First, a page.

“Back in 2020, the Office for Budget Responsibility [OBR] estimated that a ‘no-deal’ Brexit would reduce the level of real GDP by an additional 2% in the long run. In addition, the escalation in tensions raises the prospect of a trade war, with potential tariffs imposed on exports to the EU,” he says. “But this outcome is very unlikely in our view.”
Even with the current deal, the OBR – the Treasury’s economics forecaster – expects Brexit to cost the economy 4% of GDP over 15 years, double the long-term impact of the scarring from the Covid pandemic.
Trade figures suggest UK exporters are already feeling the pinch. According to the Netherlands Bureau for Economic Policy Analysis, which tracks trends in global trade, goods exports in March from advanced economies – including the UK, US, Japan and euro area – were 2% above the monthly average for 2018, after adjusting for inflation. In the UK, however, real exports were almost 22% down in the same month.
Some sectors have suffered a more dramatic hit than others. Exports of clothing and footwear to the EU are both down by almost 60% compared with 2018. Meat exports have plunged by almost 25%, vegetables and fruit by 40%, while car exports are down by more than a quarter.
Paul Alger, director of international affairs at the UK Fashion and Textile Association, says the outsize hit for his industry is probably because many of the items sold by UK firms do not qualify for the post-Brexit trade deal. Under its terms, goods must meet “rule of origin” requirements, which require a certain proportion of an item to be domestically produced to benefit from tariff-free access. However, much of the clothing sold by UK retailers is made in Asia or the US, making it ineligible.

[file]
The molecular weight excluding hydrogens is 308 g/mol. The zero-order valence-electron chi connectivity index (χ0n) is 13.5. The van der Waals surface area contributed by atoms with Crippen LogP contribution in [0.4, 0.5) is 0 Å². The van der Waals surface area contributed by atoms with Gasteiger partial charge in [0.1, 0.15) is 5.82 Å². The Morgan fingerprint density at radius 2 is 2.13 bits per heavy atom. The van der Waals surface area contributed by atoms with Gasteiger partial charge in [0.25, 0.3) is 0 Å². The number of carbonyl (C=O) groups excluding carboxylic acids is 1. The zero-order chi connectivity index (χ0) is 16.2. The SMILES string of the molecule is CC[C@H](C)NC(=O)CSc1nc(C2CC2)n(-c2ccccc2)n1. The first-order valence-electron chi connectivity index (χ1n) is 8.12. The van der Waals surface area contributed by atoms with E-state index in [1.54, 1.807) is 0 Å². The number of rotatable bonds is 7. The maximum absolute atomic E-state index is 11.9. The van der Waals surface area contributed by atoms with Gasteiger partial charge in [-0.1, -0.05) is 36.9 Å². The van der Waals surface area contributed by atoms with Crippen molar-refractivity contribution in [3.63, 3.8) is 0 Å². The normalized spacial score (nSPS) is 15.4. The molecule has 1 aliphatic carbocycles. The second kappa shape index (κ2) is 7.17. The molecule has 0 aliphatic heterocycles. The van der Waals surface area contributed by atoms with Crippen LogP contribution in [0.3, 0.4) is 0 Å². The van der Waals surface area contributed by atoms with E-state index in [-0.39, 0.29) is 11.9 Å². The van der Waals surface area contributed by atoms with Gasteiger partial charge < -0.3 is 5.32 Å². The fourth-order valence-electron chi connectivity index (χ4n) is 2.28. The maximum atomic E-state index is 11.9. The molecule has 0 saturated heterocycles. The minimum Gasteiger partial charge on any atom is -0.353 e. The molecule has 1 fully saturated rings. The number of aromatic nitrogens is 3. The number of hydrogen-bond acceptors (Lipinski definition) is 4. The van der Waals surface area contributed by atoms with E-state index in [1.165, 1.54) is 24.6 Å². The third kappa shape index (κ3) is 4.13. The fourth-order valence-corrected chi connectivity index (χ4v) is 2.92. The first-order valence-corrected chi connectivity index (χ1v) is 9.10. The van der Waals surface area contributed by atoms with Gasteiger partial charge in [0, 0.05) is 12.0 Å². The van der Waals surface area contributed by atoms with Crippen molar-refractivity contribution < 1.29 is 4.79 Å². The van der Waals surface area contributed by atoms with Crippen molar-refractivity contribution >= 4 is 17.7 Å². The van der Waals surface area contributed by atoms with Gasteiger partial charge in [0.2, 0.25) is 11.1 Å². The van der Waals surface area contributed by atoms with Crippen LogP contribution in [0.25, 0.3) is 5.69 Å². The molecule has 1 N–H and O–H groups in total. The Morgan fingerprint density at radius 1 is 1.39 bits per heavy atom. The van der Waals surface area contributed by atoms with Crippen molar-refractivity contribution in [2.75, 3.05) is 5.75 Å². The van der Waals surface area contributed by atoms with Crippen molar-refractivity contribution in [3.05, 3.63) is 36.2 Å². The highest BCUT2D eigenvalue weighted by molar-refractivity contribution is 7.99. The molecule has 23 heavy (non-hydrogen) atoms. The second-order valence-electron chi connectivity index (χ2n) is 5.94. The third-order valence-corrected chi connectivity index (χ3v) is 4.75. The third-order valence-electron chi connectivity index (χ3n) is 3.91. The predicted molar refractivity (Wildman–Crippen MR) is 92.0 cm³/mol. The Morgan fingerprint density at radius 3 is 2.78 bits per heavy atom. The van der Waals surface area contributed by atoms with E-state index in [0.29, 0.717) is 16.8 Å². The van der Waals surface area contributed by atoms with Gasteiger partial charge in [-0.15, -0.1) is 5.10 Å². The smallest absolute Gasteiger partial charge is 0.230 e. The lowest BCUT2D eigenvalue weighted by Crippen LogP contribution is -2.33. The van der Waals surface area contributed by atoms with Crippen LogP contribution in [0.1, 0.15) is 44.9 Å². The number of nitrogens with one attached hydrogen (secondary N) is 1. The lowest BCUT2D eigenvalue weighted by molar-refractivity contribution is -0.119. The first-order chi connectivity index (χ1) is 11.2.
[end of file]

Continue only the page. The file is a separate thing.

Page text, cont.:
“They’re also finding that customs are very difficult in some countries. Particularly around labelling,” said Alger. “A lot of companies will say we didn’t realise how good a deal we had for moving goods from the UK to the EU until we actually left.”
In one example of shifting trade patterns, Marks & Spencer is setting up a warehouse to handle EU deliveries of clothing and homewares to reduce the impact of tariffs and export costs. The British high street stalwart said last week that Brexit had cost it £29.6m in profits and £15m in lost trade.
Danny Hodgson runs Rivet & Hide, which sells quality men’s clothing from stores in London and Manchester as well as online. He says EU sales, which he spent a decade building, plunged by half in the first month after Brexit and never recovered.
“It’s really frustrating,” he says. Rivet & Hide has pushed up prices for EU customers to include new tariffs, VAT and shipping costs.
“I hear Johnson boasting about free trade and all the rest of it. I don’t know how he’s got the brass neck to talk about us doing free trade when basically he’s the one who’s imposed sanctions on our business. “We were freely trading with the EU and now we’ve had tariffs imposed on us through our Brexit deals.”
With Britain’s economy facing the risk of recession amid the cost of living crisis, Hodgson says the government has caused harm to the British economy that could have easily been avoided.
“We’re less profitable, there’s a lot more work involved, there’s a lot more hassle, but I’m still slogging away at it in the hope one day things improve,” he says. “But if there was a trade war, it would finish that off.”